Extreme Resistance of Bdelloid Rotifers to Ionizing Radiation

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Extreme Resistance of Bdelloid Rotifers to Ionizing Radiation

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Title: Extreme Resistance of Bdelloid Rotifers to Ionizing Radiation
Author: Gladyshev, Evgeniy; Meselson, Matthew

Note: Order does not necessarily reflect citation order of authors.

Citation: Gladyshev, Eugene, and Matthew Meselson. 2008. Extreme resistance of bdelloid rotifers to ionizing radiation. PNAS 105, no. 13: 5139-5144
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Abstract: Rotifers of class Bdelloidea are common invertebrate animals with highly unusual characteristics, including apparently obligate asexuality, the ability to resume reproduction after desiccation at any life stage, and a paucity of transposable genetic elements of types not prone to horizontal transmission. We find that bdelloids are also extraordinarily resistant to ionizing radiation (IR). Reproduction of the bdelloids Adineta vaga and Philodina roseola is much more resistant to IR than that of Euchlanis dilatata, a rotifer belonging to the desiccation-intolerant and facultatively sexual class Monogononta, and all other animals for which we have found relevant data. By analogy with the desiccation- and radiationresistant bacterium Deinococcus radiodurans, we suggest that the extraordinary radiation resistance of bdelloid rotifers is a consequence of their evolutionary adaptation to survive episodes of desiccation encountered in their characteristic habitats and that the damage incurred in such episodes includes DNA breakage that is repaired upon rehydration. Such breakage and repair may have maintained bdelloid chromosomes as colinear pairs and kept the load of transposable genetic elements low and may also have contributed to the success of bdelloid rotifers in avoiding the early extinction suffered by most asexuals.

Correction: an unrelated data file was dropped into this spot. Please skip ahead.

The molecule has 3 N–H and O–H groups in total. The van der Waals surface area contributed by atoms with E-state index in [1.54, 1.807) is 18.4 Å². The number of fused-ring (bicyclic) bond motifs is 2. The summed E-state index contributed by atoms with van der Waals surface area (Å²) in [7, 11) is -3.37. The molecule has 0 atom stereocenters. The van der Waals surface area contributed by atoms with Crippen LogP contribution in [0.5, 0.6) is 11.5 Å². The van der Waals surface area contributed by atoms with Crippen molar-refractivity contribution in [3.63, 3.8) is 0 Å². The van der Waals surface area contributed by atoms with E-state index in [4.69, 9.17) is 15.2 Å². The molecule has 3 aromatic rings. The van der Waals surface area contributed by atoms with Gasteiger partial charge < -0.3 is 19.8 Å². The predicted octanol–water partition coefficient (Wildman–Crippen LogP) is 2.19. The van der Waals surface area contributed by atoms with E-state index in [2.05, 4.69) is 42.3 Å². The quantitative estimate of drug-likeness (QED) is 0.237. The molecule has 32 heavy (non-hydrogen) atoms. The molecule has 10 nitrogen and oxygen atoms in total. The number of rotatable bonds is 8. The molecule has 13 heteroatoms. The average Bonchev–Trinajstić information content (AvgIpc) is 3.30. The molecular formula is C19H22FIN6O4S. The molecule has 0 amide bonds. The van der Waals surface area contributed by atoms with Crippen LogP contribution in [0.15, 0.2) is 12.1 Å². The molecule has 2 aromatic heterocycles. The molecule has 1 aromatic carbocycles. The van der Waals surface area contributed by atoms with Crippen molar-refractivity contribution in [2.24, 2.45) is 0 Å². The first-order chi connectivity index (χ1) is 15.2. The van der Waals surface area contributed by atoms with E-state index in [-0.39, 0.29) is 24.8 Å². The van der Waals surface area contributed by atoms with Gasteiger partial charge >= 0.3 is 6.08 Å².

Published Version: http://dx.doi.org/10.1073/pnas.0800966105
Other Sources: http://www.pubmedcentral.nih.gov/picrender.fcgi?artid=2278216&blobtype=pdf
Terms of Use: This article is made available under the terms and conditions applicable to Other Posted Material, as set forth at http://nrs.harvard.edu/urn-3:HUL.InstRepos:dash.current.terms-of-use#LAA
Citable link to this page: http://nrs.harvard.edu/urn-3:HUL.InstRepos:3228853

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  • FAS Scholarly Articles [7585]
    Peer reviewed scholarly articles from the Faculty of Arts and Sciences of Harvard University
 
 

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